Meanwhile, Lexington Independents went to total meal deliveries in many of its independent school locations, increasing the number of portable equipment units to make it happen.

The Corporate Chefs and Constellation Culinary Group units began installing micro markets to replace standard vending machines in office settings as they offer a variety of high-quality, fresh food with healthy and nutritious options with nutritional content able to be viewed before items are purchased. The packaged offerings can include grab and go, take-home pre-made meals and meal kits and the markets are custom-built based on space availability with a small footprint ad can support green building initiatives with Energy Star Equipment.

The Summit corrections unit implemented disposable serving trays to reduce contamination risk, provided pre-packaged meals in some cases, installed Safe Café for officer dining and generally enhanced safety standards without sacrificing service.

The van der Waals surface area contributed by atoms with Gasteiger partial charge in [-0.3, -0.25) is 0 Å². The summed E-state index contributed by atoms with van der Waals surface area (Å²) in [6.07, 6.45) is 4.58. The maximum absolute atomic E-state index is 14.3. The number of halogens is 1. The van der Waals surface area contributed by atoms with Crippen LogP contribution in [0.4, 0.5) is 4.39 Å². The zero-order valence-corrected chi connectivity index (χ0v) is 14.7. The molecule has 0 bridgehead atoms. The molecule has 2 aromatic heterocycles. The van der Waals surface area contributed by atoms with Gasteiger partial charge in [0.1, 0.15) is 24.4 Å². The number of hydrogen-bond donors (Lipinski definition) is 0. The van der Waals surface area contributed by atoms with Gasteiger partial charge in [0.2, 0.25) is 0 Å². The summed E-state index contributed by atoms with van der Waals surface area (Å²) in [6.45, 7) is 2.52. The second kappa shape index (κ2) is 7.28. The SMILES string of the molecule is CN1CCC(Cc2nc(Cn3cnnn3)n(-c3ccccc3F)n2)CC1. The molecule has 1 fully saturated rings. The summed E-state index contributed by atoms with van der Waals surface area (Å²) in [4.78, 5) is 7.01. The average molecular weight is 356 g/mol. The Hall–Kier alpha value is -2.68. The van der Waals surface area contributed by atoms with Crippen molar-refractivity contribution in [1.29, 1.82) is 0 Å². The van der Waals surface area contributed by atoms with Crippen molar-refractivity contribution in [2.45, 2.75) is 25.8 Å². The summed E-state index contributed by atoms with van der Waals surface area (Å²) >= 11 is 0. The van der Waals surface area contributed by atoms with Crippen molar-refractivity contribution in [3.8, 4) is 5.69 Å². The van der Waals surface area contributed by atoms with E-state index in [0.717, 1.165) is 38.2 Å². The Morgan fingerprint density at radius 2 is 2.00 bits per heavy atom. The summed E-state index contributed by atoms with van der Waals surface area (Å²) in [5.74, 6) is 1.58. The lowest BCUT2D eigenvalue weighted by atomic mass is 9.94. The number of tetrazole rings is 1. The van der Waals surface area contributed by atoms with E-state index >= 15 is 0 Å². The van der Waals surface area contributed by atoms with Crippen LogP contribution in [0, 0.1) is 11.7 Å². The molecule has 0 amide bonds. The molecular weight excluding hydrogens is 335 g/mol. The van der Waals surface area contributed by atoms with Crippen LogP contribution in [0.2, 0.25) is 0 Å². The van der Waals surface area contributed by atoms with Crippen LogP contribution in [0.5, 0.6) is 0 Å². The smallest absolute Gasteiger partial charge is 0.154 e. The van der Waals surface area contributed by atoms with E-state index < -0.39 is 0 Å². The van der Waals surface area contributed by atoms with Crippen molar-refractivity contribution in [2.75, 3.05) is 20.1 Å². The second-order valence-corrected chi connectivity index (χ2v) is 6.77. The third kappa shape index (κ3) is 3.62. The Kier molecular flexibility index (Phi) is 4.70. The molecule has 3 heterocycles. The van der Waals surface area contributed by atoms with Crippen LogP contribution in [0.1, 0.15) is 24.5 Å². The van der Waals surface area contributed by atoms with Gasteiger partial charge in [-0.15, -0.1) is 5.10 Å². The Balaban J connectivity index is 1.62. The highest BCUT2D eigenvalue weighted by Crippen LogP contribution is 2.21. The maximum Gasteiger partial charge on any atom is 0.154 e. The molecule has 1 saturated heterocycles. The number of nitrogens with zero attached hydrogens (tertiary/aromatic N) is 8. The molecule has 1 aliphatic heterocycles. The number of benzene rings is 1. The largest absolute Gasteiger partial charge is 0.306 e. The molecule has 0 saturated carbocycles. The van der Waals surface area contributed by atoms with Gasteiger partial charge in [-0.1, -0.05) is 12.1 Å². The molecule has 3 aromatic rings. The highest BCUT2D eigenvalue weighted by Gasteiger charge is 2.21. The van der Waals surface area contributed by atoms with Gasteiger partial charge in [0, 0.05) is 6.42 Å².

TRIO’s business model was impacted by the closing of senior centers to which, pre-COVID-19, it would prepare and deliver steam table pans of hot meals and bulk packaging of cold items. With the pandemic, all senior center meals transitioned to pre-plated fresh and frozen and TRIO also increased meal capacity as clients expanded their community reach. In addition, it adjusted operations to not only serve more meals but also deliver to homes or pick-up sites and change the types of meals served.

The Prepared Meals Co. unit not only worked in collaboration with K-12 by Elior to create the Preferred Mealtime Multi-Packs for K-12 students but ramped up production of shelf-stable emergency meals for agencies that provide them to citizens in need. It also implemented enhanced health and safety guidelines for production facilities to ensure safety of team members, as well as sustained efficiencies, and introduced new packaging to enable increased fresh meal offerings.